No, Apple is not practicing to be carrier. This is how you horn in on 5G
Since Cupertino will want to hold onto its place in the smartphone market once networks appear, it’s hardly jaw-dropping that the 28 GHz and 39 GHz bands interest the company.
Apple’s FCC filing (PDF) requests permission “to assess cellular link performance in direct path and multipath environments between base station transmitters and receivers using this spectrum”.
These tests, however, don’t involve anything that looks much like an iPhone: the year-long experiments will use “a horn antenna with a half-power beamwidth of 20 degrees in the E-plane and H-plane and a downtilt between 20 – 25 degrees.”
It looks to The Register like Cupertino wants to see how much the 28 GHz and 39 GHz bands can carry over backhaul distances – specifically the roughly 16 Km (10 miles) between Cupertino and Milpitas.
Apple promises its experiments won’t interfere with any existing earth-to-space licenses in the 28 GHz band, and it will coordinate with other microwave transmission users in the region.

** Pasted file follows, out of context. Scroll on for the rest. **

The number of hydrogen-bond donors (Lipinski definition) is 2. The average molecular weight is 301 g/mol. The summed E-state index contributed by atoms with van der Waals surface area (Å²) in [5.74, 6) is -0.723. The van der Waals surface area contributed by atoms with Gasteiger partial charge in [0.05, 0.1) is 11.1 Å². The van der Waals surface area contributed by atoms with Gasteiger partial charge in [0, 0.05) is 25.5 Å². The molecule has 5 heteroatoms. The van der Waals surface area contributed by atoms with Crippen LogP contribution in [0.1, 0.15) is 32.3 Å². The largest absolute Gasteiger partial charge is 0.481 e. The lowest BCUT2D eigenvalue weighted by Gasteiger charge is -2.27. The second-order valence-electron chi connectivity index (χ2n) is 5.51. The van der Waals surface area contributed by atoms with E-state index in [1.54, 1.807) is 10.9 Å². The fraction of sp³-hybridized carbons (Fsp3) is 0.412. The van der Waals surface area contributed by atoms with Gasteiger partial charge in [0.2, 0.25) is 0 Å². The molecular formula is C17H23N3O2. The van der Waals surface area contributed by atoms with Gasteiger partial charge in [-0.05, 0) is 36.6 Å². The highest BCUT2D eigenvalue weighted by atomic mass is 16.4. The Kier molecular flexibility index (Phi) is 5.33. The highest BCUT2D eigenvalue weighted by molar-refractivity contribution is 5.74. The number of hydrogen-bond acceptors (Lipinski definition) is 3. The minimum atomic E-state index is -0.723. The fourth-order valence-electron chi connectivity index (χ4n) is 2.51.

Fanbois reaching this point of the story may find themselves asking two questions.
Firstly, seeing as Cupertino’s already done an “iPhone 5”, what on earth would it call a 5G iPhone? Secondly, if apple is testing backhaul might that mean it wants to become a wireless network operator?
The Reg has no idea how to answer the first question. The second is easier to answer: as noted by LightReading, Apple’s experiments are in line with other work particularly in the 39 GHz band, where all the currently-public experiments are in fixed applications. So Apple is not alone in such tests. So cool your jets, ‘OMG Apple wants to be a phone company’ theorists. ®